Fair Use Issues for Librarians


From The Librarian’s Guide to Intellectual Property in the Digital Age: Copyrights, Patents,
and Trademarks by Timothy Lee Wherry. Copyright,  2002 by the American Library Association.

All rights reserved. Permission granted to reproduce for nonprofit, educational purposes. Check out the book at the ALA Online Store (www.alastore.ala.org).

In the current environment, librarians are faced with myriad issues concerning materials that are digitized. The best way to explain fair use for librarians is to look at specific examples of situations in which librarians may find themselves. There are several important points to keep in mind. The first point is that although fair use is involved in many library copyright situations, licensing and contract law also come into play because many of the digital products libraries use are purchased through a contractual agreement with a vendor. The second important point is that the Digital Millennium Copyright Act (DMCA) affects librarians if the library is acting as an Internet service provider (ISP). An ISP is an entity that provides the technology that allows users to exchange information electronically or to share files. America Online (AOL), for example, is an ISP. The best way to determine if a library is an ISP is to look at the URL (uniform resource locator). If the Web address is the library itself, the library is the ISP. If the library is only one location on a university or community domain, the library is not the ISP.


The Fair Use List of Factors

The chart shown in figure 3.1 may assist librarians and educators in making decisions on whether fair use is permissible in a given situation. This list may be used for any consideration of fair use, whether it involves digital media or other formats. The list may be considered a balance sheet in that the selection of one favorable item or one unfavorable item does not in itself permit or exclude fair use, but rather points to the pros and cons of a given situation. The final decision still rests in the hands of the educator or librarian.


Passing into the Public Domain

The one sure way to determine whether a work can be used under fair use guidelines is to determine whether the copyright on the work has expired. This is referred to as passing into the public domain. Two issues must be considered when determining whether a work is in the public domain.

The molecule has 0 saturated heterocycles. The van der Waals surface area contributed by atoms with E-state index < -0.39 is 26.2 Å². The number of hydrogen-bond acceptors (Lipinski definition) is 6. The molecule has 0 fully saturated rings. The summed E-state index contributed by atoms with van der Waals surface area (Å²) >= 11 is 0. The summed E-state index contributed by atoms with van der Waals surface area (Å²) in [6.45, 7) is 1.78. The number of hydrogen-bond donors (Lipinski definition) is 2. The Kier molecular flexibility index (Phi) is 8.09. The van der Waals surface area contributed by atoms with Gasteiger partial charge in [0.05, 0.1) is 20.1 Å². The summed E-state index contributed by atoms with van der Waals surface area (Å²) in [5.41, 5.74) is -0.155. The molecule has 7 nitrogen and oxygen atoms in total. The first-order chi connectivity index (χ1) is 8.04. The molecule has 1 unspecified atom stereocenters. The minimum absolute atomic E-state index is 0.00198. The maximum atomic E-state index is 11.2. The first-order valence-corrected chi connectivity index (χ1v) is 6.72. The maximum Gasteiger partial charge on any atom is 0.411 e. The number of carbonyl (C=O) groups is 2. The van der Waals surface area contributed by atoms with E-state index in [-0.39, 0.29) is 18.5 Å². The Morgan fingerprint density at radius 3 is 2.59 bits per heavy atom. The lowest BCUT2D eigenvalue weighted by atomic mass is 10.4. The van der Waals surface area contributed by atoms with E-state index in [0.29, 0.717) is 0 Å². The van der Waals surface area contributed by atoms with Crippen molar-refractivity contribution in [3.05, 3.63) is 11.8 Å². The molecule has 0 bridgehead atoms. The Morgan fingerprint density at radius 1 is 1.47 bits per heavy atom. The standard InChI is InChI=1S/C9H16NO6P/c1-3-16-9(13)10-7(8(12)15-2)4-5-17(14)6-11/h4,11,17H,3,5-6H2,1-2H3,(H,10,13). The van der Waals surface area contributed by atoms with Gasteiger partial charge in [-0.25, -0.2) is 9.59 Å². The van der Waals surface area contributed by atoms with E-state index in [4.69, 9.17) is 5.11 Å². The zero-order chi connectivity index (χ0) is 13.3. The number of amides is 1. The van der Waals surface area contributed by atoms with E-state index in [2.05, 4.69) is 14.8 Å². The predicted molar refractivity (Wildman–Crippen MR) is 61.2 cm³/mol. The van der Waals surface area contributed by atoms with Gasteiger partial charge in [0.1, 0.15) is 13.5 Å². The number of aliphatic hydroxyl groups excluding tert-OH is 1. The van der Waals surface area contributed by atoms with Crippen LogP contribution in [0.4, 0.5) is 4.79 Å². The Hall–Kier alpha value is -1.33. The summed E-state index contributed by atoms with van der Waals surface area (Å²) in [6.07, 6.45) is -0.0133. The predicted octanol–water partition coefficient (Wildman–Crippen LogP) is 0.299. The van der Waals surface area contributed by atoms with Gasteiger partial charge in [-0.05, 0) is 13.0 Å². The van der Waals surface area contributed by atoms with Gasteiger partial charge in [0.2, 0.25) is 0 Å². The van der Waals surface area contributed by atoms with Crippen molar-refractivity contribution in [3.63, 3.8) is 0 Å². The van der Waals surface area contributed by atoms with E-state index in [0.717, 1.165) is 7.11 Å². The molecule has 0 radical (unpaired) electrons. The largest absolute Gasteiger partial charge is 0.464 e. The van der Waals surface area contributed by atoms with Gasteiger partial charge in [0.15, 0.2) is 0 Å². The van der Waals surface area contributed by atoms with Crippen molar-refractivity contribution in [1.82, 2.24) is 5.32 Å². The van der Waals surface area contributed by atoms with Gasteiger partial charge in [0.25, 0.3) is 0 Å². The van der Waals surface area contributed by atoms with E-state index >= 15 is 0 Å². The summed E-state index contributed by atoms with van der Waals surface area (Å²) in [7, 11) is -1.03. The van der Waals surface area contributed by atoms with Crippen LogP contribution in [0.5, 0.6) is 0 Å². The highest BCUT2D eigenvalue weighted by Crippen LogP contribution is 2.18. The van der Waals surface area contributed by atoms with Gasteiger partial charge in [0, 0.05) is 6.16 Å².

Fair Use Factors

Fair Use Would Be Permitted If the Purpose Is:





Parody or Satire


Fair Use Would Not Be Permitted If the Purpose Is:


For Profit For


Fair Use Would Be Permitted If the Nature of the Work Is:



Fair Use Would Not Be Permitted If the Nature of the Work Is:


Creative (e.g., music or film)

Fiction Fair Use Would Be Permitted If the Amount Used Is:


Central to the work

Fair Use Would Not Be Permitted If the Amount Used Is:


Not central to the work

Fair Use Would Be Permitted If:

The work is lawfully acquired (i.e., purchased)

There is no way to obtain permission

Few copies are available

There is no impact on profit

No similar product is available

Fair Use Would Not Be Permitted If:

Numerous copies are made

There is repeated use

The profit of the copyrighted work is affected

The work is easily licensed

The work is available on the Internet


First, although a work is very old, the copyright date on the work itself must be checked. For example, Tom Sawyer was published in 1869. Clearly there should be no copyright protection on this work because it is over 130 years old. But there is. Publishers can release a reedited version of a work or a version that is annotated or in paperback or one that has text that makes it different from the original. In this way the reedited or changed book can be copyrighted again with all the contents, including the text that was in the original publication, protected by a new copyright.

The second issue involves determining which of the several copyright laws the work falls under. There have been several major copyright acts in the United States in the past century, each with different periods of protection. The problem is to determine which of the protection periods applies to the work in hand. To make this determination a bit easier, figure 3.2 lists protection periods for works created under each copyright law.


Copyright Protection Periods

If the work was created:

Before 1923

The term of protection is:

In the public domain If the work was created:


The term of protection is:

28 years plus renewal for 47 years (plus another 20 years provided by the Sonny Bono Act of 1998) making total protection time 95 years. If not renewed, protection expires after 28 years.

If the work was created:


The term of protection is:

28 years plus renewal for 67 years

If the work was created:

1978 and after

The term of protection is:

The life of the author plus 70 years. If a work has multiple authors, the protection under the most recent law (1976) is the life of the longest-living author plus 70 years. If the author is anonymous, or if the work is made for hire, the 1976 law protects the work for 95 years from the year of first publication or 120 years from the year of creation, whichever expires first.